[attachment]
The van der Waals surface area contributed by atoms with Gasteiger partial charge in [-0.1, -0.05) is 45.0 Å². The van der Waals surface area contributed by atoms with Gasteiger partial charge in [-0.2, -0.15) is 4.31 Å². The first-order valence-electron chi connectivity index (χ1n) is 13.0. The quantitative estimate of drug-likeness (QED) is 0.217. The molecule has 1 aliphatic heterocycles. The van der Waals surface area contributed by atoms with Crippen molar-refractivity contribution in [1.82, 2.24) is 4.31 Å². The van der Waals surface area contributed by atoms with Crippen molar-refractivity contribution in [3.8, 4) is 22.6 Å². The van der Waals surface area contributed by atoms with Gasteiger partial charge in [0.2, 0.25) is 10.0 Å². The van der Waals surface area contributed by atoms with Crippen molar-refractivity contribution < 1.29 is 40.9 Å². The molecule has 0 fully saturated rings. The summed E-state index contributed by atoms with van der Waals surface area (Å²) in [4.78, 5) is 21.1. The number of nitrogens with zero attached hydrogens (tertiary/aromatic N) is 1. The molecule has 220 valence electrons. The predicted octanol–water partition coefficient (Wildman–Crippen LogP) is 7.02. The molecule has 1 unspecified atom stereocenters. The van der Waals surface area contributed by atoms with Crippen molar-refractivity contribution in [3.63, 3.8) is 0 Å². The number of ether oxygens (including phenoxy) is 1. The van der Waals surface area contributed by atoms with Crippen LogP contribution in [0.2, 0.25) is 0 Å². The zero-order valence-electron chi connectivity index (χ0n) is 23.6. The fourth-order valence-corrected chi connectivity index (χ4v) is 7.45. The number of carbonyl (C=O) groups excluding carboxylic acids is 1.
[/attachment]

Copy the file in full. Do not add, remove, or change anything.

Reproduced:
The van der Waals surface area contributed by atoms with Gasteiger partial charge in [-0.1, -0.05) is 45.0 Å². The van der Waals surface area contributed by atoms with Gasteiger partial charge in [-0.2, -0.15) is 4.31 Å². The first-order valence-electron chi connectivity index (χ1n) is 13.0. The quantitative estimate of drug-likeness (QED) is 0.217. The molecule has 1 aliphatic heterocycles. The van der Waals surface area contributed by atoms with Crippen molar-refractivity contribution in [1.82, 2.24) is 4.31 Å². The van der Waals surface area contributed by atoms with Crippen molar-refractivity contribution in [3.8, 4) is 22.6 Å². The van der Waals surface area contributed by atoms with Gasteiger partial charge in [0.2, 0.25) is 10.0 Å². The van der Waals surface area contributed by atoms with Crippen molar-refractivity contribution < 1.29 is 40.9 Å². The molecule has 0 fully saturated rings. The summed E-state index contributed by atoms with van der Waals surface area (Å²) in [4.78, 5) is 21.1. The number of nitrogens with zero attached hydrogens (tertiary/aromatic N) is 1. The molecule has 220 valence electrons. The predicted octanol–water partition coefficient (Wildman–Crippen LogP) is 7.02. The molecule has 1 unspecified atom stereocenters. The van der Waals surface area contributed by atoms with Crippen molar-refractivity contribution in [3.63, 3.8) is 0 Å². The number of ether oxygens (including phenoxy) is 1. The van der Waals surface area contributed by atoms with Crippen LogP contribution in [0.2, 0.25) is 0 Å². The zero-order valence-electron chi connectivity index (χ0n) is 23.6. The fourth-order valence-corrected chi connectivity index (χ4v) is 7.45. The number of carbonyl (C=O) groups excluding carboxylic acids is 1.